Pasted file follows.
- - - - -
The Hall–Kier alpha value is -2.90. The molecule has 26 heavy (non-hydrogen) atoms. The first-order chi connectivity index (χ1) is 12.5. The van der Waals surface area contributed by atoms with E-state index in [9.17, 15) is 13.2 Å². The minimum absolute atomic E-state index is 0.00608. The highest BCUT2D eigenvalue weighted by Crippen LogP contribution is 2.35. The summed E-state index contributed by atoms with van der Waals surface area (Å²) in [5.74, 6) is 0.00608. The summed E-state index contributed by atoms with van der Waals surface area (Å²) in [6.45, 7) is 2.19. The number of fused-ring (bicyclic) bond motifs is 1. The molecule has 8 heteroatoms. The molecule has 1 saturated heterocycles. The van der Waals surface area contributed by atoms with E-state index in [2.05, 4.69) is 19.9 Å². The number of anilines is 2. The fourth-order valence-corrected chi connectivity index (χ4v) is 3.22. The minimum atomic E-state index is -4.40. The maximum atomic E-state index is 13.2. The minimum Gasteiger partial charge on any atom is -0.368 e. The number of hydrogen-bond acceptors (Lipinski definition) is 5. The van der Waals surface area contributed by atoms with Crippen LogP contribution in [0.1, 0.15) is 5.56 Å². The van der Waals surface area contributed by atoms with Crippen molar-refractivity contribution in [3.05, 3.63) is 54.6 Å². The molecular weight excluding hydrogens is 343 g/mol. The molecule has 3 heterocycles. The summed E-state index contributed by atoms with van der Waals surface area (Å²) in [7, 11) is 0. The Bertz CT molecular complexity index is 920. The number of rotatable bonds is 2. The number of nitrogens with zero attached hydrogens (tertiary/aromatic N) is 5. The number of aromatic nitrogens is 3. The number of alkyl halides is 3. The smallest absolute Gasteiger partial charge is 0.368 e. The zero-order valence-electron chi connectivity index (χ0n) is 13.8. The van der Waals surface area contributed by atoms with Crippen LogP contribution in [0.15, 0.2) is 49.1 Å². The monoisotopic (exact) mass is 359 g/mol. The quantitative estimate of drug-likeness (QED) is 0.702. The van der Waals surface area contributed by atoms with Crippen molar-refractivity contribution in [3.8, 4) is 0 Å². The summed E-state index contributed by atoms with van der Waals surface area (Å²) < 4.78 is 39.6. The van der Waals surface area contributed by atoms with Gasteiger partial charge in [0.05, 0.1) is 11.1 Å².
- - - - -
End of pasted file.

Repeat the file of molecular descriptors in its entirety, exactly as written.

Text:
The Hall–Kier alpha value is -2.90. The molecule has 26 heavy (non-hydrogen) atoms. The first-order chi connectivity index (χ1) is 12.5. The van der Waals surface area contributed by atoms with E-state index in [9.17, 15) is 13.2 Å². The minimum absolute atomic E-state index is 0.00608. The highest BCUT2D eigenvalue weighted by Crippen LogP contribution is 2.35. The summed E-state index contributed by atoms with van der Waals surface area (Å²) in [5.74, 6) is 0.00608. The summed E-state index contributed by atoms with van der Waals surface area (Å²) in [6.45, 7) is 2.19. The number of fused-ring (bicyclic) bond motifs is 1. The molecule has 8 heteroatoms. The molecule has 1 saturated heterocycles. The van der Waals surface area contributed by atoms with E-state index in [2.05, 4.69) is 19.9 Å². The number of anilines is 2. The fourth-order valence-corrected chi connectivity index (χ4v) is 3.22. The minimum atomic E-state index is -4.40. The maximum atomic E-state index is 13.2. The minimum Gasteiger partial charge on any atom is -0.368 e. The number of hydrogen-bond acceptors (Lipinski definition) is 5. The van der Waals surface area contributed by atoms with Crippen LogP contribution in [0.1, 0.15) is 5.56 Å². The van der Waals surface area contributed by atoms with Crippen molar-refractivity contribution in [3.05, 3.63) is 54.6 Å². The molecular weight excluding hydrogens is 343 g/mol. The molecule has 3 heterocycles. The summed E-state index contributed by atoms with van der Waals surface area (Å²) in [7, 11) is 0. The Bertz CT molecular complexity index is 920. The number of rotatable bonds is 2. The number of nitrogens with zero attached hydrogens (tertiary/aromatic N) is 5. The number of aromatic nitrogens is 3. The number of alkyl halides is 3. The smallest absolute Gasteiger partial charge is 0.368 e. The zero-order valence-electron chi connectivity index (χ0n) is 13.8. The van der Waals surface area contributed by atoms with Crippen LogP contribution in [0.15, 0.2) is 49.1 Å². The monoisotopic (exact) mass is 359 g/mol. The quantitative estimate of drug-likeness (QED) is 0.702. The van der Waals surface area contributed by atoms with Crippen molar-refractivity contribution in [3.8, 4) is 0 Å². The summed E-state index contributed by atoms with van der Waals surface area (Å²) < 4.78 is 39.6. The van der Waals surface area contributed by atoms with Gasteiger partial charge in [0.05, 0.1) is 11.1 Å².